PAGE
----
Friday, May 25, 2012

“…clear skies, with occasional melancholy”

 Judy is reading a book Life's That Way, by Jim Beaver, about the death of his wife, and she feeds me occasional quotes. She wasn't sure if she should give me the book to read, because she worries it might be too painful. And before… way before… I might have agreed with her. But now I find that it often it takes a more eloquent person expressing how they feel as they walk through the death of a loved one to enable me to make sense of what I am feeling. He writes...

Today's one of those days when I catch myself saying, "I'm never going to get over this, am I?"  And then I remember the grief recovery proscription against projecting current feelings on the future. And so I allow myself the possibility of getting over this. Whatever that means.

Lots of twinges and groans from the heart today.  No special reason, no identifiable triggers.  Highs in the upper nineties, clear skies, with occasional melancholy.

Yet another similie to add to the collection.  This is like a runaway train headed down the rails and the engineer sees a disaster looming ahead and is powerless to stop it… Life is like a river, it flows over rapids, swirls and eddies and broadens into quiet pools…

May can be a tumultuous month as far as the weather is concerned. Some days will be crystal clear and beautiful and warm, and others crystal clear and beautiful and a bit nippy. It was very windy yesterday, Richard regretting that we do not have a windmill to generate power. Some mornings one wakes up to heavy fog hugging the land. Some days there are ferocious storms. In fact, it was about this time last year that a good portion of Joplin was destroyed by a tornado.

And the tumultuous weather is a good similie for the tumult in May on an emotional level as well.

Clear, with a chance of melancholy…

Even when one knows intellectually that one’s parents are going to eventually die, one is never quite ready for it. This was my third Mother’s day without my Mom and my second Mother’s Day without my son. Missing my mom so much. Being thankful I had the chance to be a mother myself… missing our son so much.

And overwhelmed at how loving my husband was on that day. He made me a pretend card as though our son were here to give it to me. He picked some daisies, as though they were from our son, and put them in the cup of the “trophy” our boy gave me on the last Mother’s Day we were to have.

And then on Wednesday morning of this week, I arrived back home from aerobics to a message from my Dad on the answering machine that his last surviving sister, Aunt Vera, had died. About 3 months ago she was given “3 to 6 months” to live, and the doctor had it about right. I am happy I got to see her last June when my niece got married. I am so sorry that my three cousins and their families have this sorrow in their lives.

I especially love this picture of her and my mother, which was taken 2 months before my mother died.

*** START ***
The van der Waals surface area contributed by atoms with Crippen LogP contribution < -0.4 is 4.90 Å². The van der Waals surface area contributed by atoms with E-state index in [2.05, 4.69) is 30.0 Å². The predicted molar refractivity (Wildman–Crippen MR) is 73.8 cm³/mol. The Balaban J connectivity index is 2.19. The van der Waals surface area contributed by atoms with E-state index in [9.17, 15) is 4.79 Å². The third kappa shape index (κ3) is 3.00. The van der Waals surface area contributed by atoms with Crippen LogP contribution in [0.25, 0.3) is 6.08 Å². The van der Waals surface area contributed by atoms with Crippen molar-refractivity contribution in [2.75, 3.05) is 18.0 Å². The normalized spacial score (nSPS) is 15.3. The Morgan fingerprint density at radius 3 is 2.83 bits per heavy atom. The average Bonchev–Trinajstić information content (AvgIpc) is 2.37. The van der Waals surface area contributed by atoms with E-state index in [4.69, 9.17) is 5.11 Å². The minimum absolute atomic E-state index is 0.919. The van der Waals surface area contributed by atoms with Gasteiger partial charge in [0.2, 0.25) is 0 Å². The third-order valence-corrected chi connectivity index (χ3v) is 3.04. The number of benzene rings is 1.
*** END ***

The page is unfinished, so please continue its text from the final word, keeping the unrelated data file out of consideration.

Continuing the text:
It is one of the last pictures anybody took of my mother that I have, at any rate. My mother had a spiritual bond with Vera, and my sister tells me of a conversation she overheard between Mom and Vera shortly after Mom found out she had cancer. She had told my aunt, “Vera, I am on my way to heaven, and you’re a-comin’ with me…” And I believe she was right. I believe Vera is in heaven with her right now.

But it hasn’t been all sorrow and melancholy.

Early in the month, I moved the ancient cactus that once belonged to my Grandfather outside under a tree and poured about a half-gallon of water on it. This cactus was part of much larger cactus garden he had in his yard in the 1960s, and it went with him when he and my step-grandmother sold the house and moved into a mobile home park. And my father brought it with him when they came to visit us here in the early 1980s after my grandfather had died. 

A few days later one gorgeous flower appeared on the little prickly sausages.

A mother armadillo has taken up residence in the old culvert under our driveway, and Richard spotted her and 3 babies the other day as he was leaving in the truck; in fact, the babies were running around under the vehicle. He says one of them stopped to sniff his tire. These armadillos will almost certainly be killed on the highway in front of the house, but for the time being, they are safe with us. We do not have a fancy lawn, or beautiful flowerbeds, or an extensive garden. We don’t care if armadillos make holes in the ground looking for food.

Having decided we no longer wish to run the gauntlet of scolding wrens every time we come in or out of the back door, or listen to them berate the cat all day for sprawling on porch, we removed everything that they could possibly build a nest in from around the back door. 

So they constructed their nest this year in the coil of an air hose hanging on the back wall the garage (which used to be the side of our house). It is exactly at eye level as we come walking down the stairs,

 so we get a peak at the 4 fuzz-covered heads with gaping mouths that bob around waiting for mom and dad to bring bugs.

And my two nieces received their Master’s degrees on Wednesday. What a joy for all of us and especially their parents.

I believe Grandpa is especially proud of them. So am I... which reminds me...


Far Side of Fifty said...

I think you are allowed the occasional melancholy! Your Mom was a wise woman..and I am certain that she helped your Aunt along the way..just as a good sister would. I imagine everyones sadness was heavens gladness.
Armadillos..very cool:)

Leilani Lee said...

An armadillo tale: they spent all day working very hard putting in a lovely raised flower bed. Spent a lot of money on plants. Went off tired but happy to celebrate, came home shortly after dark to find several armadillos were in the process of tear it up. Husband sorely tempted to tear across the lawn in the car and run them all over. Instead he got his gun.